literacy lessons. Even if you’re not investing for your kids retirement,
you can be investing for things like their college education.

Maximizing Investment Time Horizons

We’ve echoed this advice over and over again, but the longer you
investments can sit, the more they are generally worth. Yes, markets go
up and down all the time. They tanked in 2008 and again in 2020 and are
suffering right now, in mid-2022. But long-term investments are just
that — long term. Most adults start investing in their 20s or 30s,
hoping that thirty or forty years of returns will keep them comfortable
in retirement.

So what if that same principal was applied to fifty years? Or fifty-five, even?

On average, the stock market posts an annual return of over 10%.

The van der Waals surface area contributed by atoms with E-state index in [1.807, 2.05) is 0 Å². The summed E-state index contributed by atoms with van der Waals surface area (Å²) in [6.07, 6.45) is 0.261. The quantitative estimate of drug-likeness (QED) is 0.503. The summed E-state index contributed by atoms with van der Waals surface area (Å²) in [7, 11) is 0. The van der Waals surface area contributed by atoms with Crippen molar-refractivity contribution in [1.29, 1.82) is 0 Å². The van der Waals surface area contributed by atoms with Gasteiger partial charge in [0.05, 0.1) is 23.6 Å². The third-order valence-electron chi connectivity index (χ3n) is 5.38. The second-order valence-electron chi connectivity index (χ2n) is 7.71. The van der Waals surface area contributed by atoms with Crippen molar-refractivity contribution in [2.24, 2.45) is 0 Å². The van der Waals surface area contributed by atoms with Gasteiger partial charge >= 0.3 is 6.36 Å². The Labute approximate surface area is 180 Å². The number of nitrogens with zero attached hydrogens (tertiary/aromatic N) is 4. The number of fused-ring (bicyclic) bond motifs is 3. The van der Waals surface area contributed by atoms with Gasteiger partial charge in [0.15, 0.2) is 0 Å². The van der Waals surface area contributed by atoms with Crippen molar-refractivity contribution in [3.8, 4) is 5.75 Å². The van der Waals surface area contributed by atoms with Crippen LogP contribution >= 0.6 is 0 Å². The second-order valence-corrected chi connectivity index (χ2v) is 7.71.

That adds up in a big way. Let’s take a look at some numbers. Suppose
you contribute $1,000 a year to an EFT, index fund, or mutual fund on
behalf of your child. Here’s what it would be worth after a certain number of years (assuming 10% returns, on average):

  • After 10 years: $15,937
  • After 20 years: $57,275
  • After 30 years: $164,494
  • After 40 years: $442,592
  • After 50 years: $1,163,908

The different between investing for 40 years and 50 years is a
whopping $600,000 more. That’s what maximizing your time horizon is all

Teaching Financial Literacy At An Early Age

Maybe you can’t afford to invest $1,000 a year for your kids. After
all, you need to retire someday too. Maybe you can only afford $500. Or
even $100. In some cases, it’s not the overall amount that matters.
Getting into the habit of regular investing is an important piece of
financial literacy that your child can make a part of their life

You can teach this lesson without an investment account. For example,
every time your child gets some money for their birthday or Christmas
(or whatever), have a brief talk with them about it. Let’s say they get
$50 from a grandparent on their birthday. The average 8-year-old will
want to spend it immediately — probably on cheap plastic toys or junk
food. We have a better suggestion.